Remarks on Signing the World Food Day Proclamation

October 14, 1983

Senator Thurmond, Congressman -- please, sit down -- [laughter] -- Congressman Gilman, and ladies and gentlemen:

Welcome to the White House. Today we pause to observe World Food Day, marking the anniversary of the founding of the Food and Agriculture Organization of the United Nations back in 1945. The FAO, of which the United States is a founding member, was conceived as the focal point of civilization's fight to eliminate poverty-related hunger -- an admirable and worthwhile goal.

World Food Day serves to remind us that we have a long way to go to achieve what mankind set out to do. Today, more than 450 million people in the developing countries are undernourished. One child in four born in developing countries may die before the age of 5 because of malnutrition. Each year as many as 100,000 young children reportedly may go blind because of a lack of vitamin A in their daily diets. The statistics are grim; yet all Americans can be proud of our country's continuing efforts to battle world hunger.

For nearly three decades, we've carried out the largest food aid program in history. Begun under President Eisenhower, the Food for Peace program has provided over $40 billion in aid to developing countries, more food assistance than given by all the other countries combined. And in addition to funding Food for Peace at $1\1/2\ billion for this fiscal year, we're taking new steps to devote more government food stocks to the needy overseas.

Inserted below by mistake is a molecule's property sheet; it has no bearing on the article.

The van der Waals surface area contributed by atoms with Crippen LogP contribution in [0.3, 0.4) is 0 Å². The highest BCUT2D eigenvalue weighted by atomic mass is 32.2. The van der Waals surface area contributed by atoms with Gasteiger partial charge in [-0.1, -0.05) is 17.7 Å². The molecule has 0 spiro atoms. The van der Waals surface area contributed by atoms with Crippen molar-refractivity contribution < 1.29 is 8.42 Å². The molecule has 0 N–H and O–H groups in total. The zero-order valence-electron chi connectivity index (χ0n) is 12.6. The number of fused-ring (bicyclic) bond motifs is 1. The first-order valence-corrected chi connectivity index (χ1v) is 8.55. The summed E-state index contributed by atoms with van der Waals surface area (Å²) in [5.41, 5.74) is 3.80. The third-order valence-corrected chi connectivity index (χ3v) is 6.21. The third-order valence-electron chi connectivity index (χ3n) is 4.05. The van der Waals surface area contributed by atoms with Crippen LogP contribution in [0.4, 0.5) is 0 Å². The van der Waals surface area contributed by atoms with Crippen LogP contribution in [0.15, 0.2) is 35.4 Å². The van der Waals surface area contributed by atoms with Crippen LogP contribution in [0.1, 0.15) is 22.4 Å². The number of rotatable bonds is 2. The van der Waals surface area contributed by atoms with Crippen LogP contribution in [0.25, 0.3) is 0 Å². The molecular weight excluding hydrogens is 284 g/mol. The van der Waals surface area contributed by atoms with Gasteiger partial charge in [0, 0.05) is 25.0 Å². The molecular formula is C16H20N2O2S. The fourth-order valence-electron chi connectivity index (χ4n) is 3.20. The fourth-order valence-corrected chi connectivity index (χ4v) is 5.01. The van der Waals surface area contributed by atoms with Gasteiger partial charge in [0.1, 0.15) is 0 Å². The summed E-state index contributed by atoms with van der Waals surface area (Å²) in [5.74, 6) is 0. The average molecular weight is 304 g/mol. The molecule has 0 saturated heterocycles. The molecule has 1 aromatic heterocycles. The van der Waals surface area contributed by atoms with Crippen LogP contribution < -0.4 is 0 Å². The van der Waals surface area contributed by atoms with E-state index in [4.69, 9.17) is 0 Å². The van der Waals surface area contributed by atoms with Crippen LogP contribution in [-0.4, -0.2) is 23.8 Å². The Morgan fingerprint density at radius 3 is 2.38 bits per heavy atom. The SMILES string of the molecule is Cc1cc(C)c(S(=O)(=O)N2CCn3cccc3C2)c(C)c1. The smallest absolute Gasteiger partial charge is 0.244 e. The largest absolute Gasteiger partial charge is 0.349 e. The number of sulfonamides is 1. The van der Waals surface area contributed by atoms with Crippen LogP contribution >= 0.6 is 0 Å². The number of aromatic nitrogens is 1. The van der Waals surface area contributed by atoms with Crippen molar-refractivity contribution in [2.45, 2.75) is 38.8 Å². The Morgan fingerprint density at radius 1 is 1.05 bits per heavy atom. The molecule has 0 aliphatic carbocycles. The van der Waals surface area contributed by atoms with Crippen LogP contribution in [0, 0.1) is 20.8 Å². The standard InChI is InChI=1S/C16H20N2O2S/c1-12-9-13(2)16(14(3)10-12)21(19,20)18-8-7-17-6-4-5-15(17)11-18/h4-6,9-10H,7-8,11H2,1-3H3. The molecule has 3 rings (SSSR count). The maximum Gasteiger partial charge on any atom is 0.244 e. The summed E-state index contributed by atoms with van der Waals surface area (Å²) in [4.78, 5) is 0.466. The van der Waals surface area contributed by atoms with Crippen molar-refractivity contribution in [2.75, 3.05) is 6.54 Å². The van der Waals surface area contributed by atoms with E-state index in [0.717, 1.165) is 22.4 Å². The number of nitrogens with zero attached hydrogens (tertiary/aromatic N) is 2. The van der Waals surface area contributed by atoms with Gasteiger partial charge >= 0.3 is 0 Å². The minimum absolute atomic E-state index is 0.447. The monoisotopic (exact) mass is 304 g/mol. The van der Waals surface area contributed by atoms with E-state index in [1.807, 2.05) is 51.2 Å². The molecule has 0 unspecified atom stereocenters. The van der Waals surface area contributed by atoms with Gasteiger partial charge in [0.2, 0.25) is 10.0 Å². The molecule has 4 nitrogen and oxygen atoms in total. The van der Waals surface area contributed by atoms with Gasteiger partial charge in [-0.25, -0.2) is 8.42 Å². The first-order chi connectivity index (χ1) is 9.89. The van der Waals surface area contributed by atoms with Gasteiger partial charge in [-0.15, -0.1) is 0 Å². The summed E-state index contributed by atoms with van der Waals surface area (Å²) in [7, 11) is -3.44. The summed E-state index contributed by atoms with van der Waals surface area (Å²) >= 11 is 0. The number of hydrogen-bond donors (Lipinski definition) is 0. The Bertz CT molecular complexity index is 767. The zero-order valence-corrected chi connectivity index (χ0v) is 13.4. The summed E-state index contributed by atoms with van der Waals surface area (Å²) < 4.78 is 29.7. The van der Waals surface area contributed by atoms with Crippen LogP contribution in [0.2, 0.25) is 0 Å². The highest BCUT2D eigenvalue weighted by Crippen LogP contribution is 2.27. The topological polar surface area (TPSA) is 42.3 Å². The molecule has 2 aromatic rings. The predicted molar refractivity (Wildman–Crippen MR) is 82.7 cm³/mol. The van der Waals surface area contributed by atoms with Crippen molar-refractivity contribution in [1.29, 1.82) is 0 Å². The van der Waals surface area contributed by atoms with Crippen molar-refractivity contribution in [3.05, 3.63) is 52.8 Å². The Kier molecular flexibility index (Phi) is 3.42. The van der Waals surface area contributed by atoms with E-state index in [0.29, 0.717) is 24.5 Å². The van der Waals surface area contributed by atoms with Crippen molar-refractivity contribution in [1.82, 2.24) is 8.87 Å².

So far this year, we've already given over 83,000 tons of butter, cheese, and nonfat dry milk to 14 different countries. Our food and assistance efforts are especially vital in Africa, where drought has devastated farms throughout the sub-Saharan part of the continent. We have earmarked $25 million in emergency food assistance for these drought-stricken nations and increased our economic assistance to the continent by over $80 million, bringing it to an all-time high of nearly $1 billion for this fiscal year.

Traditionally, the United States has also always been the foremost supporter of multilateral aid. We've already given well over $1 billion worth of food to the World Food Program. And just last year, this administration increased the U.S. pledge by 14 percent to a new record of $250 million.

At the same time, we make the largest single contribution to many international organizations concerned with hunger, including the Food and Agriculture Organization, the World Food Program, and the international development banks. We were there to help found these organizations, and we stand firmly with them today.

It's not just our government programs of which we can be proud. There are numerous American religious and philanthropic groups, supported by voluntary contributions, which are playing a significant role in our battle against hunger -- groups like CARE, Catholic Relief Services, Lutheran World Relief, the American Jewish Distribution Committee -- all represent the best of the American tradition of personal involvement.

Whether through government-sponsored programs or through the efforts of churches and private charities, America and Americans lead the way in this humanitarian endeavor. I would hope that those who criticize the United States would take time to compare our efforts with those of Communist nations, countries that so loudly proclaim their concern for the downtrodden.